LNG, from Asaluyeh port in the south of Iran to the different potential gas markets, have been
estimated and compared.

a) NGH Production

a-1) NGH Process


The process for production of NGH is shown in Fig. 1 [1]. This figure shows 25 MMSCF/D
NGH plant which is consisted of 10 trains. In this process, having passed the natural gas
through a dryer, it is fed to the reactor. The dryer acts as a pre-cooler of the natural gas
stream. Also, it reduces the water content of the water-natural gas hydrate slurry that is
coming from the separator. In the reactor the heat of hydrate formation is removed. For this
purpose an external refrigeration cycle is used. The reactor pressure and feed water
temperature are known. Therefore, the existing models can be used to predict the equilibrium
hydrate formation conditions in the presence of pure water [5, 6]. In order to maximize the
hydrate formation rate, the reactor temperature has been assumed to be 2 C below this
equilibrium temperature [7].

Compressor

Condenser
(Using seawater
as cooling media)
Throttle
valve

Feed
water

Hyd.+
water
Separator

Reactor

Hyd.+
water

Water
Natural Gas

Natural Gas

Dryer

Heat
Exchanger
(Freezing)

Storage

Figure 1: The NGH production process [1].

For transporting the natural gas hydrate at atmospheric pressure, the temperature of the
hydrate slurry should be lowered to about -15 C [4]. The required heat of hydrate formation
and the cooling duties are provided by the refrigeration cycle as shown in Fig. 1. Based on the
condenser and chiller operational conditions, propane is used as refrigerant in this cycle. The
details of the process have been given by [1].

Copyright World Petroleum Congress all rights reserved

Natural Gas Transportation, NGH or LNG


Block 3, Forum 13 poster
The reactor, heat exchanger, dryer, and condenser duties are estimated using mass and
energy balances for each unit. The installed cost of each unit for the proposed process is
estimated using shortcut methods given by Douglas [8]. The onsite cost, corresponding to the
installed equipment costs for the units shown in Fig. 1 can be estimated directly from
Guthrie's correlations [9].
The installed cost for the compressor in Fig. 1 is estimated by the following equation [8]:

M &S
0.82
(2.11 + Fc )
Installed Cost, $ =
(658.3)(bhp )
280

(1)

In this equation, M&S is the Marshall and Swift cost index, which is used for updating the cost
correlation. We took a value of 1094.4 for mid-2003 [8, 10]. The parameter Fc depends on the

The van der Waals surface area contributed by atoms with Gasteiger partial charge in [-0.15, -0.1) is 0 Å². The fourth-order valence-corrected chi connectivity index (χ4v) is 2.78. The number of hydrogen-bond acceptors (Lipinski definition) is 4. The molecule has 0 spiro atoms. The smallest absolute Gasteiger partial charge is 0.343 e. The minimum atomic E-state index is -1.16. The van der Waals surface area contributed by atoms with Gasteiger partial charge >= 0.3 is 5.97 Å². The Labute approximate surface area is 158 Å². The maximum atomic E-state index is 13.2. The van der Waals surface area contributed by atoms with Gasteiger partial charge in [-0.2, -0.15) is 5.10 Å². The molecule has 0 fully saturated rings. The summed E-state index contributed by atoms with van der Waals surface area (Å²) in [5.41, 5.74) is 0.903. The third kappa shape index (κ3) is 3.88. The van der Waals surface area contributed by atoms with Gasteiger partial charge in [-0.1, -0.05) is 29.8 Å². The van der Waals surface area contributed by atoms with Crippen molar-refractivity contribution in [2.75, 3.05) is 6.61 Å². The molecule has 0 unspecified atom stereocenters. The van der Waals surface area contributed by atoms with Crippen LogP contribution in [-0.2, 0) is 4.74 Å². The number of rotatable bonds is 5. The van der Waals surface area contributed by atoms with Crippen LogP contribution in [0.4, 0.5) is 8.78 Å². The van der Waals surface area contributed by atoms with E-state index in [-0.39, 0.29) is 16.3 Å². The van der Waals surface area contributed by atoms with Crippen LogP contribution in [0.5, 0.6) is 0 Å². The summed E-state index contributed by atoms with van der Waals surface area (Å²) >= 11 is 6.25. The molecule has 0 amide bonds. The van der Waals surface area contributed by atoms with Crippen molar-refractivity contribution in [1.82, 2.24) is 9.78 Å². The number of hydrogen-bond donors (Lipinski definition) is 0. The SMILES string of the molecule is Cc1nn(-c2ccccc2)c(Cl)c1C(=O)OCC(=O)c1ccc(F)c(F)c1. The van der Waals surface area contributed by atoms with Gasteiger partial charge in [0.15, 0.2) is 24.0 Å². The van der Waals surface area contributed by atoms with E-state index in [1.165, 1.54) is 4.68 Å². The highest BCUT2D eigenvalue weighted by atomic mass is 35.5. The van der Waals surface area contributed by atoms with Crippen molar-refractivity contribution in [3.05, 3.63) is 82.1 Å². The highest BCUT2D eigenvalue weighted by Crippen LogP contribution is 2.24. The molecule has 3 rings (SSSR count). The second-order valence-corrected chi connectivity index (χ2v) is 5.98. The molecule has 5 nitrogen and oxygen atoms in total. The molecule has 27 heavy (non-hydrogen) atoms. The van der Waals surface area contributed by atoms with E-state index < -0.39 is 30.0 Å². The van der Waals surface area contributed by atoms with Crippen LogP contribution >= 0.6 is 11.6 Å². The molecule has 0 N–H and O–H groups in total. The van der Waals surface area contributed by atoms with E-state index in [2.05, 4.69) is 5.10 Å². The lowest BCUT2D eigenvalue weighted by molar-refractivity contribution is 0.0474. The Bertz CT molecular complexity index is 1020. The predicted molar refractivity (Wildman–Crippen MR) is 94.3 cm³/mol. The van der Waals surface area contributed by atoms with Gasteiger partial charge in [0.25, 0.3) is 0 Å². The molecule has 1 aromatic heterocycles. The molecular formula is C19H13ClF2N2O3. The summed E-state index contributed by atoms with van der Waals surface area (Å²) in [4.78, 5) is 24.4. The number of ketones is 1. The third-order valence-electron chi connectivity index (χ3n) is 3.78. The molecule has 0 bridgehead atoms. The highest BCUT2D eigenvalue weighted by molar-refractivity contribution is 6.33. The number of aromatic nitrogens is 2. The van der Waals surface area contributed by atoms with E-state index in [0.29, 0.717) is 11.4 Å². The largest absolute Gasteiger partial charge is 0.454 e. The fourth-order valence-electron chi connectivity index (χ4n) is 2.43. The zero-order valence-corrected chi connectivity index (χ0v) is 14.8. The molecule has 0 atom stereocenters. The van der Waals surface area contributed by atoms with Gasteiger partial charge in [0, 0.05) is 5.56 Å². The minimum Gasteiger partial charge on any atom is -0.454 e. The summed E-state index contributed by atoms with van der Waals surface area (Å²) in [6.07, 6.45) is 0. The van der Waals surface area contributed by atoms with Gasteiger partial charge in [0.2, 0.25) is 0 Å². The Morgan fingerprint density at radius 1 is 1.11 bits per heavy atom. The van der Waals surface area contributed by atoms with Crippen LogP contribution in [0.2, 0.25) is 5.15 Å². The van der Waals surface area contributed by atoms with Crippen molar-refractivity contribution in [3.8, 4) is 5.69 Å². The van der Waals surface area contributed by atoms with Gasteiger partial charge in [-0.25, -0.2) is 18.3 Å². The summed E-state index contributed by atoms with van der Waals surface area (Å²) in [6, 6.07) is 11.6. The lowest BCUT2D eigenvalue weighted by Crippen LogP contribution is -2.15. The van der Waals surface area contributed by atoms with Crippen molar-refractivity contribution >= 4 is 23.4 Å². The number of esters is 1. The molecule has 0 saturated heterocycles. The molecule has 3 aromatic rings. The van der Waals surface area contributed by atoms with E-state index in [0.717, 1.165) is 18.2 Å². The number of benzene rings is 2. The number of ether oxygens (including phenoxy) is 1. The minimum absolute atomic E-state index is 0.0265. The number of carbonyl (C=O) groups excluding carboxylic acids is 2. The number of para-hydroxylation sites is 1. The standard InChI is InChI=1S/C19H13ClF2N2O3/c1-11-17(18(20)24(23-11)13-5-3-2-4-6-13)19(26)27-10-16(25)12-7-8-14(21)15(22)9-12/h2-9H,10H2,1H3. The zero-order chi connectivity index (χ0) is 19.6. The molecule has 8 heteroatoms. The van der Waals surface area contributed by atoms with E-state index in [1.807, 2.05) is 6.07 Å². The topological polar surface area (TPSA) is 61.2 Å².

compressor type. The heat exchangers installation costs are estimated by the following
equation:

M &S
0.65
(2.29 + Fc )
Installed Cost, $ =
(474.7 ) A
280

(2)

The surface area, A, is estimated based on the heat exchangers duties, the overall heat
transfer coefficients and the input and output streams temperatures. The parameter Fc
depends on the heat exchanger type, design and operational pressure.
The installed cost of the separator, as a pressurized tank, can be estimated using the
following equation [8]:

M &S
1.066
Installed Cost, $ =
He 0.802 (2.18 + Fc )
(937.6)D
280

(3)

The installed cost of the dryer, a rotary type, is estimated using the cost correlations given by
Peters and Timmerhaus [11]:

M&S
Installed Cost, $ =
exp ( 0.853 ln ( A / 0.093) + 5.778 )
561

(4)

where A is the peripheral surface area of the dryer in m2.


The heat of hydrate formation should be removed in the reactor. Thus, it acts as a heat
exchanger and Eq. (2) can be used to estimate its installed cost. The overall heat transfer
coefficient of 283.9 W/m2-C {50 Btu/(hr.ft2.F)} is a reasonable assumption for this parameter
in the reactor. The power and consequently installed cost of the pump are estimated using
available correlations [11].
Assuming 7 days as uncertainty in the arrival of ships to the port, we should have storage
tanks to store the product of the plant in this period. Taking 40000 m3 as the capacity of each
tank, the total number of tanks is estimated. In this case, Eq. (3) is also applicable to predict
their installed cost.
The total capital investment for the hydrate production process is estimated directly from the
total installed costs of equipments [8]:
Tot. Inv., $=2.36(Onsite)

(5)

To estimate the operation and maintenance costs, O&M, the following equation by Douglas
[8] is used:

O & M = 1.031(Raw Matl. + Util.) + 0.186(Onsite )


+ 2.13(Operating Labor ) + 0.0256(Revenue)

(6)

In this equation, Raw Material is the cost of natural gas at the field which has been assumed
$4.710-4/MJ [12]. The mean heat content of natural gas is assumed to be of 39.98 MJ/m3 [7].
It is assumed that the electricity cost, adjusted to the mid-2003, is $0.06/kWh [8]. The onsite
costs are given in the previous sections.

Copyright World Petroleum Congress all rights reserved

Natural Gas Transportation, NGH or LNG